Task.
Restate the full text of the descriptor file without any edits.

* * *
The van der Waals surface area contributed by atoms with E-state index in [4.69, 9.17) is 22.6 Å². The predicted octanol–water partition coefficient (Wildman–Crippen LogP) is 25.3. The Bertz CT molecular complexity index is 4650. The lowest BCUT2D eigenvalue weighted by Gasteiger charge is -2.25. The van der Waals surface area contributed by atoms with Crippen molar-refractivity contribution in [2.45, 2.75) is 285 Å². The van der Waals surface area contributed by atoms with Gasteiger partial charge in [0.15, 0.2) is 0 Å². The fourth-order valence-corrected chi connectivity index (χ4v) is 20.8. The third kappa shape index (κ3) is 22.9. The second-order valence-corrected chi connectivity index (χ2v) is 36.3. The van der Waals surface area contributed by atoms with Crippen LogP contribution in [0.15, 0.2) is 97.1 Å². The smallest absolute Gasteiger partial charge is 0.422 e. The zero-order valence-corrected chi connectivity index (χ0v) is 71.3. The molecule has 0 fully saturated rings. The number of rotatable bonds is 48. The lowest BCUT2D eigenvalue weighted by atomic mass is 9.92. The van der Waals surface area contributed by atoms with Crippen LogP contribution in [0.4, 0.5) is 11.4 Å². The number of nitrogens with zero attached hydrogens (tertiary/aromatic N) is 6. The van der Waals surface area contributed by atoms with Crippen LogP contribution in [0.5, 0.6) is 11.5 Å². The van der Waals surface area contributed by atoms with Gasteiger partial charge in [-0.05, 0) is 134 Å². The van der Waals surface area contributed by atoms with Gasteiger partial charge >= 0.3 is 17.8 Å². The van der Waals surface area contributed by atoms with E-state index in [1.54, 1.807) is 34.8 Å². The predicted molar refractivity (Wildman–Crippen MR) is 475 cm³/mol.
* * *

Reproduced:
The van der Waals surface area contributed by atoms with E-state index in [4.69, 9.17) is 22.6 Å². The predicted octanol–water partition coefficient (Wildman–Crippen LogP) is 25.3. The Bertz CT molecular complexity index is 4650. The lowest BCUT2D eigenvalue weighted by Gasteiger charge is -2.25. The van der Waals surface area contributed by atoms with Crippen molar-refractivity contribution in [2.45, 2.75) is 285 Å². The van der Waals surface area contributed by atoms with Gasteiger partial charge in [0.15, 0.2) is 0 Å². The fourth-order valence-corrected chi connectivity index (χ4v) is 20.8. The third kappa shape index (κ3) is 22.9. The second-order valence-corrected chi connectivity index (χ2v) is 36.3. The van der Waals surface area contributed by atoms with Crippen LogP contribution in [0.15, 0.2) is 97.1 Å². The smallest absolute Gasteiger partial charge is 0.422 e. The zero-order valence-corrected chi connectivity index (χ0v) is 71.3. The molecule has 0 fully saturated rings. The number of rotatable bonds is 48. The lowest BCUT2D eigenvalue weighted by atomic mass is 9.92. The van der Waals surface area contributed by atoms with Crippen LogP contribution in [0.4, 0.5) is 11.4 Å². The number of nitrogens with zero attached hydrogens (tertiary/aromatic N) is 6. The van der Waals surface area contributed by atoms with Crippen LogP contribution in [0.5, 0.6) is 11.5 Å². The van der Waals surface area contributed by atoms with Gasteiger partial charge in [-0.05, 0) is 134 Å². The van der Waals surface area contributed by atoms with Gasteiger partial charge >= 0.3 is 17.8 Å². The van der Waals surface area contributed by atoms with E-state index in [1.54, 1.807) is 34.8 Å². The predicted molar refractivity (Wildman–Crippen MR) is 475 cm³/mol.